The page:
To place an application, please visit this site at the University of Glasgow.

When submitting your application please upload the completed recruitment form.

Lab Websites

Dr Johan Vande Voorde
Dr Kevin Myant
Prof Konstantinos Gerasimidis
Prof Owen Sansom

Papers of interest

1. Vande Voorde J.*, Steven R.T., Najumudeen A.K., Ford C.A., Dexter A., Gonzalez-Fernandez A., Nikula C.J., Xiang Y., Ford L., Maneta Stavrakaki S., Gilroy K., Zeiger L.B., Pennel K., Hatthakarnkul P., Elia E.A., Nasif A., Murta T., Manoli E., Mason S., Gillespie M., Lannagan T.R.M., Vlahov N., Ridgway R.A., Nixon C., Raven A., Mills M., Athineos D., Kanellos G., Nourse C., Gay D.M., Hughes M., Burton A., Yan B., Sellers K., Wu V., De Ridder K., Shokry E., Huerta Uribe A., Clark W., Clark G., Kirschner K., Thienpont B., Li V.S.W., Maddocks O.D.K., Barry S.T., Goodwin R.J.A., Kinross J., Edwards J., Yuneva M.O., Sumpton D., Takats Z., Campbell A.D., Bunch J., Sansom O.J.* (2020) Metabolic profiling stratifies colorectal cancer, and reveals adenosylhomocysteinase as a therapeutic target. Nature Metabolism 5(8):1303-1318. *: corresponding authors.

2. Hall, A.E., Pohl, S.Ö., Cammareri, P., Aitken, S., Younger, N.T., Raponi, M., Billard, C.V., Carrancio, A.B., Bastem, A., Freile, P., Haward, F., Adams, I.R., Caceres, J.F., Preyzner, P., von Kriegsheim, A., Dunlop, M.G., Din, F.V., Myant, K.B. (2022) RNA splicing is a key mediator of tumour cell plasticity and a therapeutic vulnerability in colorectal cancer. Nature Communications. 19;13(1):2791.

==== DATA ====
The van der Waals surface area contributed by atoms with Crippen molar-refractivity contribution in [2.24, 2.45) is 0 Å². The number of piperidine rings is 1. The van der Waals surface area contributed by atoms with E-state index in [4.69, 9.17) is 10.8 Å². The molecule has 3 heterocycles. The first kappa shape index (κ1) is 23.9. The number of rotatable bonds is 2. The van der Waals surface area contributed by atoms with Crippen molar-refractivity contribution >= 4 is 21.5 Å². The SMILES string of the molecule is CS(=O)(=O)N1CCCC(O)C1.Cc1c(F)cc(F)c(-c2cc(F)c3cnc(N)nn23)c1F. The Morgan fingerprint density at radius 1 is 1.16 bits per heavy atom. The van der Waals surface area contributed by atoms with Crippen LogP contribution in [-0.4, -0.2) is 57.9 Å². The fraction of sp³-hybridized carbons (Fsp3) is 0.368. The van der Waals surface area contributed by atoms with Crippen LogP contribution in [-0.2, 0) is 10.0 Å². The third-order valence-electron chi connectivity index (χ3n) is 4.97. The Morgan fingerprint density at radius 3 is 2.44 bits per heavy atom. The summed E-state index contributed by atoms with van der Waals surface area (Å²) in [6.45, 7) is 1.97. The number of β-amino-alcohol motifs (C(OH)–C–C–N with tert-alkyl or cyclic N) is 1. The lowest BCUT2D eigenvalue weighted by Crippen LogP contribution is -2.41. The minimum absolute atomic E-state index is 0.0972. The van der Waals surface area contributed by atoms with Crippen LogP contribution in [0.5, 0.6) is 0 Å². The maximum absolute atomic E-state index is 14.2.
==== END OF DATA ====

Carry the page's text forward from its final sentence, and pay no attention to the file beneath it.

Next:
3. Zafeiropoulou, K., Nichols, B., Mackinder, M., Biskou, O., Rizou, E., Karanikolou, A., Clark, C., Buchanan, E., Cardigan, T., Duncan, H., Wands, D., Russell, J., Hnasen, R., Russel, R.K., McGrogan, P., Edwards, C., Ijaz, U.Z, Gerasimidis, K. (2020) Alterations in Intestinal Microbiota of Children With Celiac Disease at the Time of Diagnosis and on a Gluten-free Diet. Gastroenterology 159:2039-2051.

4. Porter, R.J., Arends, M.J., Churchhouse, A.M.D., Din, S. (2021) Inflammatory bowel disease-associated colorectal cancer: translational risks from mechanisms to medicines. Journal of Chron’s and Colitis 15(12):2131-2141.

5. Najumudeen, A.K., Ceteci, F., Fey, S.K., Hamm, G., Steven, R.T., Hall, H., Nikula, C.J., Dexter, A., Murta, T., Race, A.M., Sumpton, D., Vlahov, N., Gay, D.M., Knight, J.R.P., Jackstadt, R., Leach, J.D.G., Ridgway, R.A., Johnson, E.R., Nixon, C., Hedley, A., Gilroy, K., Clark, W., Malla, S.B., Dunne, P.D., Rodriguez-Blanco, G., Critchlow, S.E., Mrowinska, A., Malviya, G., Solovyev, D., Brown, G., Lewis, D.Y., Mackay, G.M., Strathdee, D., Tardito, S., Gottlieb, E., CRUK Rosetta Grand Challenge Consortium, Takats, Z., Barry, S.T., Goodwin, R.J.A., Bunch, J., Bushell, M., Campbell, A.D., Sansom, O.J. (2021) The amino acid transporter SLC7A5 is required for efficient growth of KRAS-mutant colorectal cancer. Nature Genetics 53(1):16-26.